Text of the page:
Volatile organic compounds in products overview
Volatile Organic Compounds (VOCs) are a family of organic compounds that contain one or more carbon atoms and have high vapour pressures so that they evaporate readily into the atmosphere. While there are thousands of compounds that meet this definition, the VOCs under our management are those that participate in atmospheric photochemical reactions and thus are harmful to human health and the environment. These VOCs are defined under Schedule 1 (item 65) of the Canadian Environmental Protection Act, 1999 (CEPA 1999), which exclude photo-chemically low-reactive compounds such as methane, ethane and the chlorofluorocarbons (CFCs).
In urban areas, consumer and commercial products are the major source of VOC emissions, including:
- aerosol coatings
- architectural coatings
- automotive refinishing products
- cutback asphalt and emulsified asphalt
- printing and inks, and
- certain products
Impacts on human health and the environment
VOCs are precursor pollutants that contribute to the formation of ground-level ozone, and fine particulate matter (PM2.5), which are the main constituents of smog. Exposure to ground-level ozone and PM2.5 can lead to adverse health impacts such as respiratory and cardiac symptoms that can, in some cases, lead to premature death.
Scientific evidence also indicates that ground level ozone can lead to reductions in agricultural crop and commercial forest yields, and increased plant susceptibility to disease, pests, and other environmental stresses.
What we are doing
In 2009, the Volatile Organic Compound (VOC) Concentration Limits for Automotive Refinishing Products Regulations and the Volatile Organic Compound (VOC) Concentration Limits for Architectural Coatings Regulations were published.
In 2017, stronger ambient air quality standards were introduced for nitrogen oxides (NOx) and sulphur dioxide (SO2), two air pollutants that contribute to smog and acid rain. The same year, the Code of Practice for the Reduction of Volatile Organic Compound (VOC) Emissions from Cutback and Emulsified Asphalt was published, aimed at reducing VOC emissions from the asphalt sector by at least 40 percent (three to five kilotonnes) over a 6-year period.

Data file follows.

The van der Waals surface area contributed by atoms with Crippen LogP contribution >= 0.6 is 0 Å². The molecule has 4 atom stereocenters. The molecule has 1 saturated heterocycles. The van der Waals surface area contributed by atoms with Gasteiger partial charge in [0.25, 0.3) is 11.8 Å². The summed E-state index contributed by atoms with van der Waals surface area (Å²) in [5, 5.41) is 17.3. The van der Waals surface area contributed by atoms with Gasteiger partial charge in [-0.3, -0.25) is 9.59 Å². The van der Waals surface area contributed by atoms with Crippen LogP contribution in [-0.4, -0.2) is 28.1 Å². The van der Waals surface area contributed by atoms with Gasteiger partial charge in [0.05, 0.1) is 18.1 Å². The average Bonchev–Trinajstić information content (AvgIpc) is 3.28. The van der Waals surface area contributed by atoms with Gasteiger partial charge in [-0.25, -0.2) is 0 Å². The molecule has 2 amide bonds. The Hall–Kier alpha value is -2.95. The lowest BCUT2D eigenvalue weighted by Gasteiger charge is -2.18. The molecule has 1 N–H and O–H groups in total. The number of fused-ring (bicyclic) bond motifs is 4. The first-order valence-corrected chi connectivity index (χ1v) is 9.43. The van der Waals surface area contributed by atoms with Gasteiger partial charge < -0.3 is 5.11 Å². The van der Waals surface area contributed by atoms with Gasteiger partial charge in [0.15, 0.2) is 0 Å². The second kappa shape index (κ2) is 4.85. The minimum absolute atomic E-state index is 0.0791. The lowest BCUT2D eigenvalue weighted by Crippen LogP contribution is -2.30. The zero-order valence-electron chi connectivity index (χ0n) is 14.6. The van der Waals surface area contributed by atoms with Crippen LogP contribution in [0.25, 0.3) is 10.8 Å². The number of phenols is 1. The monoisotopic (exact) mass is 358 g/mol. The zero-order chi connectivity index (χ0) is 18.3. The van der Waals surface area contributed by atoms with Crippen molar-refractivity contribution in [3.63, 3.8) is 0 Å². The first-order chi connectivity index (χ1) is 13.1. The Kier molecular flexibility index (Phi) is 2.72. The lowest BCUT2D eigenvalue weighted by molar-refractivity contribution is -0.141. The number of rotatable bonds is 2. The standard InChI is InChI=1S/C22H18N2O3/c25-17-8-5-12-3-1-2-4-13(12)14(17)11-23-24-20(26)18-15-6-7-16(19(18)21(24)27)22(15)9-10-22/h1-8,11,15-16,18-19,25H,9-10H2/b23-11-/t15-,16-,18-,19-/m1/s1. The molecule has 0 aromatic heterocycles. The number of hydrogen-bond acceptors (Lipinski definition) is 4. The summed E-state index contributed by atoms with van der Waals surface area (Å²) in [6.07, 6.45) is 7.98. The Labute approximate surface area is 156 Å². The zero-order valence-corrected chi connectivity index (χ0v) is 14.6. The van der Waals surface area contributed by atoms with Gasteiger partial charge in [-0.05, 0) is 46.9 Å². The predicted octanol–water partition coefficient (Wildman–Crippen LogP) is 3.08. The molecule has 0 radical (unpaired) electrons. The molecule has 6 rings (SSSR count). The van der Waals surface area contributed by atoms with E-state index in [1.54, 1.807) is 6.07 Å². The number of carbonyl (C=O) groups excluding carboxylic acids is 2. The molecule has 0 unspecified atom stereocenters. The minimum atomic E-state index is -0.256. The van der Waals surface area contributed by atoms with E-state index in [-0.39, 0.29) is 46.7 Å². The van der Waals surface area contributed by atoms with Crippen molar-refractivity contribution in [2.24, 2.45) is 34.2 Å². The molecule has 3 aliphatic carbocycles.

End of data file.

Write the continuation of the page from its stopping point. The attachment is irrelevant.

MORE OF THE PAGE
Currently, we are proposing regulations for VOC concentration limits for certain products that will target several product categories such as personal care, automotive and household maintenance products, adhesives, adhesive removers, sealants and caulks and other miscellaneous products
On the international front, Canada has ratified the Gothenburg Protocol, the only legally-binding international instrument to address air pollution. It also targets SO2, NOx and PM2.5 emissions. Canada has committed to:
- an emission ceiling for VOCs of 2,100 kilotonnes to be met by 2010 (achieved)
- a 20 percent emission reduction from 2005 levels by 2020 (indicative)
- Volatile organic compounds overview
- Volatile Organic Compound Concentration Limits for Certain Products Regulations (proposed)
- Volatile Organic Compound Concentration Limits for Automotive Refinishing Products Regulations
- Volatile Organic Compound Concentration Limits for Architectural Coatings Regulations
- Guidance document for analytical methods for determining volatile organic compound concentration and other parameters for the VOC regulations
- National Pollutant Release Inventor
- Air Pollutant Emission Inventory
- Schedule 1 (item 65) of the Canadian Environmental Protection Act, 1999 (CEPA 1999)
- Environmental indicators
- Canadian Ambient Air Quality Standards for PM2.5 and Ozone
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